More than 100,000 Ukrainians have lived in Ireland since start of war, CSO data shows

Women aged 20 and over made up the largest group in analysis of PPS numbers issued since March 2022

There have been more than 104,000 Ukrainians living in Ireland since the beginning of the war, according to new statistics from the Central Statistics Office (CSO).

There were 104,870 personal public service numbers (PPSNs) given to arrivals from Ukraine between March 4th, 2022, and February 4th, 2024, under the temporary protection directive (TPD).

The directive was activated in March 2022 to provide immediate protection in EU countries for people displaced by the Russian invasion of Ukraine.

Just over 100 people had arrived in the previous seven days, the CSO said.


Women aged 20 and over made up 46 per cent and men aged 20 and over made up 23 per cent of arrivals to date, while 31 per cent were people aged under 20.

Almost two years since the invasion of Ukraine began, the latest CSO release is the 12th in a series providing data on Ireland’s response to the Ukrainian crisis.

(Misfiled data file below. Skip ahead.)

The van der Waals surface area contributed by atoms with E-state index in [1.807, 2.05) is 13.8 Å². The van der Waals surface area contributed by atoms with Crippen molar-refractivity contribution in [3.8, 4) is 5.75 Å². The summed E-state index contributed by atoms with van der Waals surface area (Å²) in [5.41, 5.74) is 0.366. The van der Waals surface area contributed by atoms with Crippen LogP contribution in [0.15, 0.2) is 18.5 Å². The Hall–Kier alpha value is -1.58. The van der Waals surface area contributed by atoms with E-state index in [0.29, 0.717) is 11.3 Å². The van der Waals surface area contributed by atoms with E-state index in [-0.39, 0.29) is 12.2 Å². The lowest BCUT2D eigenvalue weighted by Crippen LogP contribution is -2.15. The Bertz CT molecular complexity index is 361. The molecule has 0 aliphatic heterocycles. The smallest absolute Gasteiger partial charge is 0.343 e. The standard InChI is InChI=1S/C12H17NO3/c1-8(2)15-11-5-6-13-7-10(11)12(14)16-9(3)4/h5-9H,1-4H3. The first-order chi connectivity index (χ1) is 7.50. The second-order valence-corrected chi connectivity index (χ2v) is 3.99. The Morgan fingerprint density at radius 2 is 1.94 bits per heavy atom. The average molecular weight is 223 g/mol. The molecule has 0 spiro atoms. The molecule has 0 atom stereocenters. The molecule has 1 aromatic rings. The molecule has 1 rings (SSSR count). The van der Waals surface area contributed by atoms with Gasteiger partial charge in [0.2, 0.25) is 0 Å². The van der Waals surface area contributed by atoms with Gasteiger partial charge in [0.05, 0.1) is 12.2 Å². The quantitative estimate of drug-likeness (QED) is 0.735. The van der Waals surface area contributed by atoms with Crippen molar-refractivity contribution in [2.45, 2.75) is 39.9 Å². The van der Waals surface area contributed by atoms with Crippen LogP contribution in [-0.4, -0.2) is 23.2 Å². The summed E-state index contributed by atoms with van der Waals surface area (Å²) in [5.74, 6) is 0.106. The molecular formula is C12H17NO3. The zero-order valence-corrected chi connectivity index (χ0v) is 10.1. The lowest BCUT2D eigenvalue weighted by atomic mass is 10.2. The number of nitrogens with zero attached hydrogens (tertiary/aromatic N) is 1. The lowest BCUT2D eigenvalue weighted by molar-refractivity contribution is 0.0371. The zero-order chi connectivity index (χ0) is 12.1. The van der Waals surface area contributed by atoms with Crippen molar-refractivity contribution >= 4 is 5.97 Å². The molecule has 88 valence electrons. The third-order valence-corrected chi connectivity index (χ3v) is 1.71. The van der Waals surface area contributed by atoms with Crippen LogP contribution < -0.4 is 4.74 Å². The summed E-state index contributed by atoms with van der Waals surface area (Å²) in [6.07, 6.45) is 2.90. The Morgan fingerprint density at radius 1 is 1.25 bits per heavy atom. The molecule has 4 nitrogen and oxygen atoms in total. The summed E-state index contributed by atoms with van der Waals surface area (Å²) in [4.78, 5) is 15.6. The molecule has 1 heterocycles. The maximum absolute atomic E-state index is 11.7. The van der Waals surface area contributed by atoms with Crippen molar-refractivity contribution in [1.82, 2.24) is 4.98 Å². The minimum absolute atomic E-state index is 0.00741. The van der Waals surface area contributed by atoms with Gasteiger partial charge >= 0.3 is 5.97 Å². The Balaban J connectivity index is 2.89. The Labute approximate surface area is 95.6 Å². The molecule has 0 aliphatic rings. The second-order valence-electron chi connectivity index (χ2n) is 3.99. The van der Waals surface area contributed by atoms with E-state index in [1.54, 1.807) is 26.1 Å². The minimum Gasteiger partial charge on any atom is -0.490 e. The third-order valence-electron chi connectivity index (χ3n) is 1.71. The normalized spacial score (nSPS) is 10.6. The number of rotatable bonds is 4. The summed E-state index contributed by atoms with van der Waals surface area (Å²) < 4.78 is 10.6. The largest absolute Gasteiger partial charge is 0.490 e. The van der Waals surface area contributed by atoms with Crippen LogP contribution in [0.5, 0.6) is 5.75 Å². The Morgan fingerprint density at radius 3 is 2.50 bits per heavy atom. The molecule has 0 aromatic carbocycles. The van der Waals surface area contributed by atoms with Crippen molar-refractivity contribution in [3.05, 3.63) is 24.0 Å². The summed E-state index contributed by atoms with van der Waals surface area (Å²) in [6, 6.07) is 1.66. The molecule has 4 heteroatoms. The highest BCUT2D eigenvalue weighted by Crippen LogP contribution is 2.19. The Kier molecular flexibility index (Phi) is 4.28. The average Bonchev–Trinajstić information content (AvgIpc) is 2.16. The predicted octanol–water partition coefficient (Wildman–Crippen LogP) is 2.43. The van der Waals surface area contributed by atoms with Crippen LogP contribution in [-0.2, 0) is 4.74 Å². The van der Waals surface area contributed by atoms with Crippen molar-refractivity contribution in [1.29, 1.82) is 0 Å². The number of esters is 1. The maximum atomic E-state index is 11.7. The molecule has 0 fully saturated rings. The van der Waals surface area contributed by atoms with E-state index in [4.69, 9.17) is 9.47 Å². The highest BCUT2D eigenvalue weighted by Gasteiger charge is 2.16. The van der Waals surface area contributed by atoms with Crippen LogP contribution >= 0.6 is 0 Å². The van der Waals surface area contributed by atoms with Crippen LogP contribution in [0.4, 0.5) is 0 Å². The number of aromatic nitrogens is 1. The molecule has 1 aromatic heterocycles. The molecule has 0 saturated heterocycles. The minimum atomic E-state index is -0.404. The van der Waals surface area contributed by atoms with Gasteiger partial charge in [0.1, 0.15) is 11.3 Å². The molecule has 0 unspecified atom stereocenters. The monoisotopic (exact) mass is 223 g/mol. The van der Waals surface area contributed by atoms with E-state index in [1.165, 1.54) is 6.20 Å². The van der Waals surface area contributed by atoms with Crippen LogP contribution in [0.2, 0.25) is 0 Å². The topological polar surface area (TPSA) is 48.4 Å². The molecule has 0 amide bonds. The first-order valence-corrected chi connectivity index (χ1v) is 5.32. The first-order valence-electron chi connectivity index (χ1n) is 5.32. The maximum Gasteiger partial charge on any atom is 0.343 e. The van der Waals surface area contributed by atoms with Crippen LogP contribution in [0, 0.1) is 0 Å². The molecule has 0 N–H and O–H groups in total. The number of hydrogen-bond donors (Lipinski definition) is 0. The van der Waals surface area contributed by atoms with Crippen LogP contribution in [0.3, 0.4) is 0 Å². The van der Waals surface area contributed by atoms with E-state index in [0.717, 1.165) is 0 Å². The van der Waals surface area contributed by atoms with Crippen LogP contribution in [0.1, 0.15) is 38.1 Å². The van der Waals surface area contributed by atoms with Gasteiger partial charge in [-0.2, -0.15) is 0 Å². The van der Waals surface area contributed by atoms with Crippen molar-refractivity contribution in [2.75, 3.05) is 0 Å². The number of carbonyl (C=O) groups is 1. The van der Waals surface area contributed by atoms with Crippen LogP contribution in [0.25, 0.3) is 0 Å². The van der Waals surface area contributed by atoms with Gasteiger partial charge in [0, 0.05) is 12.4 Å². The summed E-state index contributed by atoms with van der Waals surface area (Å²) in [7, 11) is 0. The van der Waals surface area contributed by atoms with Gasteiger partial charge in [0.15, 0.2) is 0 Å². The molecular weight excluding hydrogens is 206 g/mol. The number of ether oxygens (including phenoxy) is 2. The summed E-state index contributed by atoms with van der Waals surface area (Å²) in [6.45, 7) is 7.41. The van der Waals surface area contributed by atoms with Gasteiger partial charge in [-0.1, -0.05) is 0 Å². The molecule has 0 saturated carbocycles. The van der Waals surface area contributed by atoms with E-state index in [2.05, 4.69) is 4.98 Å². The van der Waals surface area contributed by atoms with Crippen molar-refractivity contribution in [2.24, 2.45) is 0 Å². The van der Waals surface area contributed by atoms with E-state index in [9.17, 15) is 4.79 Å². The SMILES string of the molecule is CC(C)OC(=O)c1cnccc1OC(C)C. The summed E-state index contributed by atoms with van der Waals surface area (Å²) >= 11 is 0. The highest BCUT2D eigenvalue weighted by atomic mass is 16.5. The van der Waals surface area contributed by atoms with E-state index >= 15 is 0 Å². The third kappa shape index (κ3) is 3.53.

The figures provided by the CSO should be interpreted as estimates of the numbers arriving from Ukraine, as some may not have received a PPSN yet, while the figures may also include those who received a PPSN earlier in the war but who are no longer resident in the State.

Of all arrivals to date aged 18 and over, 62 per cent of men and 48 per cent of women were married or cohabiting, the CSO said.

There were 17,310 arrivals enrolled in further education and training courses on February 1st, 2024, of which 14,186 were enrolled in further education English language courses.

As of February 4th, 2024, 40,997 arrivals had attended an employment-support event arranged by Intreo public employment services.

Of those, 59 per cent (4,059 people) noted English language proficiency was a challenge in securing employment.

Of the 40,997 arrivals that attended an Intreo event, 19,132 had recorded previous occupations, with “professionals” being the largest group at 30 per cent (5,716 people).

Of the 28,128 people where the highest level of education was recorded, 61 per cent had achieved an National Framework of Qualifications level equivalent to 7 or higher, the CSO found.

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Jade Wilson

Jade Wilson

Jade Wilson is a reporter for The Irish Times